Among vertebrates that can be kept in captivity, the annual fish Nothobranchius furzeri possesses the shortest known lifespan. It also shows typical signs of aging and is therefore an ideal model to assess the role of different physiological and environmental parameters on aging and lifespan determination. Here, we used Nothobranchius furzeri to study whether aging is associated with mitochondrial DNA (mtDNA) alterations and changes in mitochondrial function. We sequenced the complete mitochondrial genome of N. furzeri and found an extended control region. Large-scale mtDNA deletions have been frequently described to accumulate in other organisms with age, but there was no evidence for the presence of detectable age-related mtDNA deletions in N. furzeri. However, mtDNA copy number significantly decreased with age in skeletal muscle, brain, liver, skin and dorsal fin. Consistent with this finding, expression of Pgc-1α that encodes a transcriptional coactivator of mitochondrial biogenesis and expression of Tfam and mtSsbp both encoding mtDNA binding factors was downregulated with age. The investigation of possible changes in mitochondrial function revealed that the content of respiratory chain complexes III and IV was reduced in skeletal muscle with age. In addition, ADP-stimulated and succinate-dependent respiration was decreased in mitochondria of old fish. These findings suggest that despite the short lifespan, aging in N. furzeri is associated with a decline in mtDNA copy number, the downregulation of mtDNA-associated genes and an impairment of mitochondrial function.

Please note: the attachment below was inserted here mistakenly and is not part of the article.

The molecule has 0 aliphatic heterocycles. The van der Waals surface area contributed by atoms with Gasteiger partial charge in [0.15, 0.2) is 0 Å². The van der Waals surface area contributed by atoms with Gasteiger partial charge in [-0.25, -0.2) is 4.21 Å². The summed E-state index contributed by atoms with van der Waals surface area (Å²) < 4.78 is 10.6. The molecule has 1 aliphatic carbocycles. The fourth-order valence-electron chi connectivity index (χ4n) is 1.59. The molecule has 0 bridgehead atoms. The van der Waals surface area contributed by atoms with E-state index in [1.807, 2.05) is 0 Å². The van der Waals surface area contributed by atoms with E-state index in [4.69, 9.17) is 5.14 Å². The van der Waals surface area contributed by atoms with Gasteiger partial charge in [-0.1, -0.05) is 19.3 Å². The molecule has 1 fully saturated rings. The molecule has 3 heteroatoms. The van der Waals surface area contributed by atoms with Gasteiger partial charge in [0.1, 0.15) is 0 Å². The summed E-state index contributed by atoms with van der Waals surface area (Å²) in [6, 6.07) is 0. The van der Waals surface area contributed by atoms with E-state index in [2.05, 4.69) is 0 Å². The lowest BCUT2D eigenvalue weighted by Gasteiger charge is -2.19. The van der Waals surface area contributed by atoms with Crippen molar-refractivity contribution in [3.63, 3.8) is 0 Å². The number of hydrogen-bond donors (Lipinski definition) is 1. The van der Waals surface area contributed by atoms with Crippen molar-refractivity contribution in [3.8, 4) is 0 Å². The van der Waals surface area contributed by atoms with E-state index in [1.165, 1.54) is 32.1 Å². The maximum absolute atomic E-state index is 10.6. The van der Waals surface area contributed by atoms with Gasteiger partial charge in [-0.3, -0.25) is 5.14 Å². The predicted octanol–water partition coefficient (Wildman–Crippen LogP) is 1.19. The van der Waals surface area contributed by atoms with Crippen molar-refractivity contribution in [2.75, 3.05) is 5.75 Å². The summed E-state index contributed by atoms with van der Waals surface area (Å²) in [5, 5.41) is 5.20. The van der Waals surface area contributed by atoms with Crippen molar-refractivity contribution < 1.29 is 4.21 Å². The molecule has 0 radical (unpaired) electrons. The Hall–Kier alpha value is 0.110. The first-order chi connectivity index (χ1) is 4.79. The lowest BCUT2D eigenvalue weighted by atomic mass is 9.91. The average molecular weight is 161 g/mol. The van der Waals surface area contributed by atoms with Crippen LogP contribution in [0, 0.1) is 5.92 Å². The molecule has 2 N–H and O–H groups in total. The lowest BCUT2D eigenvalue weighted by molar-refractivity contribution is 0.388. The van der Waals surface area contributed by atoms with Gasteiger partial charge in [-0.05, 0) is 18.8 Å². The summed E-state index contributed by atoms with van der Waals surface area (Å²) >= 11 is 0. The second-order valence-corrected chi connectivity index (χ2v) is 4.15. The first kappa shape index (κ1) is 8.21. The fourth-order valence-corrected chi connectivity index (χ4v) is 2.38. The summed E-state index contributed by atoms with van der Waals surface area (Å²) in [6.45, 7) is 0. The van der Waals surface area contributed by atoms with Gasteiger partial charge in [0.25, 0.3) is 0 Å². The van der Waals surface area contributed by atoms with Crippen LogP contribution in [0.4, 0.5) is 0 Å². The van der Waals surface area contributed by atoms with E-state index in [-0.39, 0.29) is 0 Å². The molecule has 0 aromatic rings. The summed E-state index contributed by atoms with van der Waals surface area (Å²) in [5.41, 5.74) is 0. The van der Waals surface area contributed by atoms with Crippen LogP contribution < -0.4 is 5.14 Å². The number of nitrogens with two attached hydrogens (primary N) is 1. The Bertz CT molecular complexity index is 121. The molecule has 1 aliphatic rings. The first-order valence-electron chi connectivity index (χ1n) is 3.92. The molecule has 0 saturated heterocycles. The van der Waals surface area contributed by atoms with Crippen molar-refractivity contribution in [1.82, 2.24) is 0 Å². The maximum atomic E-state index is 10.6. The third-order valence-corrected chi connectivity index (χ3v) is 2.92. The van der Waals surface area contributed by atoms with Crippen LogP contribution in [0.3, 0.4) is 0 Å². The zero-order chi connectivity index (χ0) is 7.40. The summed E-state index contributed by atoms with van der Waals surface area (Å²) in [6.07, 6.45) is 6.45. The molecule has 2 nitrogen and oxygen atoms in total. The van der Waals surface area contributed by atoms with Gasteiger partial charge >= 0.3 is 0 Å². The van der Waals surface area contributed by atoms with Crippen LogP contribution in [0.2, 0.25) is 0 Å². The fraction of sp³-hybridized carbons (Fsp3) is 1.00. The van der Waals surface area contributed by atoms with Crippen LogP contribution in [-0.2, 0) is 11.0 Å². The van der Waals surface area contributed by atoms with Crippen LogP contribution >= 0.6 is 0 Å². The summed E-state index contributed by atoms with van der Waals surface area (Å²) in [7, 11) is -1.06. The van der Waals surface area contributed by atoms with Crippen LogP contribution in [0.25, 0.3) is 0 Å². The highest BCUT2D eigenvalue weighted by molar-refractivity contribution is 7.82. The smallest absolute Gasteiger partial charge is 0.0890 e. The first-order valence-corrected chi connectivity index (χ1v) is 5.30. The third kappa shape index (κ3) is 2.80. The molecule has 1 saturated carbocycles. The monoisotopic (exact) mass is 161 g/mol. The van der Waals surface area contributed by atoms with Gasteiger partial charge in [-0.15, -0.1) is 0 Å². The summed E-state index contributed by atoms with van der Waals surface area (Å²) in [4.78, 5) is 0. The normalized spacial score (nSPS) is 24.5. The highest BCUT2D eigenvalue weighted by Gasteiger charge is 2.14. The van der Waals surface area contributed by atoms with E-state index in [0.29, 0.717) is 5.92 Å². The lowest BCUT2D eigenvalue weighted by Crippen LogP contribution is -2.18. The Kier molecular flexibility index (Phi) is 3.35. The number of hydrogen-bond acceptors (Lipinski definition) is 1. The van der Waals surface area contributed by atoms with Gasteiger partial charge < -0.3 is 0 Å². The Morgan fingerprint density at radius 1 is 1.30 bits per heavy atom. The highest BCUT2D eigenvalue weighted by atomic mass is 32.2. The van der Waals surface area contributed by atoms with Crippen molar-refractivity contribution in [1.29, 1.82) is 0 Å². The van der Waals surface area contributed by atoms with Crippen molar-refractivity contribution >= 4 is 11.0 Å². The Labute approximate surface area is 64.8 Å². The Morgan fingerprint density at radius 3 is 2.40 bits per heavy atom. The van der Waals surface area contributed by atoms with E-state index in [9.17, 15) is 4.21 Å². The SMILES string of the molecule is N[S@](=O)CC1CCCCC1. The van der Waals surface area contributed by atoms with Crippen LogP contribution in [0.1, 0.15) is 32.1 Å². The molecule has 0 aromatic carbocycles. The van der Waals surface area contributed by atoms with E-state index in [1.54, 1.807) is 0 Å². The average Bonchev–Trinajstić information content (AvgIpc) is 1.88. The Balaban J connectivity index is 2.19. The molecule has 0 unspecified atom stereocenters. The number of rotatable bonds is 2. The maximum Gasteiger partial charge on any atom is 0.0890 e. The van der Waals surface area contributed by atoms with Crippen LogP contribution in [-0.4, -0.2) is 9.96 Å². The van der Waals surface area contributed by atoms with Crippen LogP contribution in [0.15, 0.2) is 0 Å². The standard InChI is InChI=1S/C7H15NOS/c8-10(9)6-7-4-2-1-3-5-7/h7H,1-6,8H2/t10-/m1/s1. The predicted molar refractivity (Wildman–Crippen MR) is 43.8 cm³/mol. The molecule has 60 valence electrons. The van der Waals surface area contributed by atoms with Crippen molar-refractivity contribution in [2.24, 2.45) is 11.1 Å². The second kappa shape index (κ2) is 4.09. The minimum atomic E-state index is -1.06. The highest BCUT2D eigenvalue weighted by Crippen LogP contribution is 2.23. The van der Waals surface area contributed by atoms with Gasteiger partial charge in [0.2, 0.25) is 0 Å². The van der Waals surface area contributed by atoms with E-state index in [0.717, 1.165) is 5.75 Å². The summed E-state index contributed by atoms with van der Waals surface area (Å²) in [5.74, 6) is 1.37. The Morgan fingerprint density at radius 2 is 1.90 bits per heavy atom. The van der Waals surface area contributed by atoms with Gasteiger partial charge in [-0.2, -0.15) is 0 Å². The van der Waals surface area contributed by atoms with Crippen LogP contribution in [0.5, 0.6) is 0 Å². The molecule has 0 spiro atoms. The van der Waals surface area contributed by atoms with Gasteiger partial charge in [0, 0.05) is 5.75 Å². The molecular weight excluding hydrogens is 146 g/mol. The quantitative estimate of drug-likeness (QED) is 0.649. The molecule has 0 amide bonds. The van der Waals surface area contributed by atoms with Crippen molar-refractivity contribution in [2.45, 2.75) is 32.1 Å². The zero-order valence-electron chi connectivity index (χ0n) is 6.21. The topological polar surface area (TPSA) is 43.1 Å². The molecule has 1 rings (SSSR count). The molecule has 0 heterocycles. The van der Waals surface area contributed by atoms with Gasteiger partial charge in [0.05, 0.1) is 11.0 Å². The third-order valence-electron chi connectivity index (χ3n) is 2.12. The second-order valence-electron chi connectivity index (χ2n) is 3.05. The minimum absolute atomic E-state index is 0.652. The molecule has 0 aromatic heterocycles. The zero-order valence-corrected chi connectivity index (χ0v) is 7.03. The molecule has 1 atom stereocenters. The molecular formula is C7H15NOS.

© 2011 The Authors. Aging Cell © 2011 Blackwell Publishing Ltd/Anatomical Society of Great Britain and Ireland.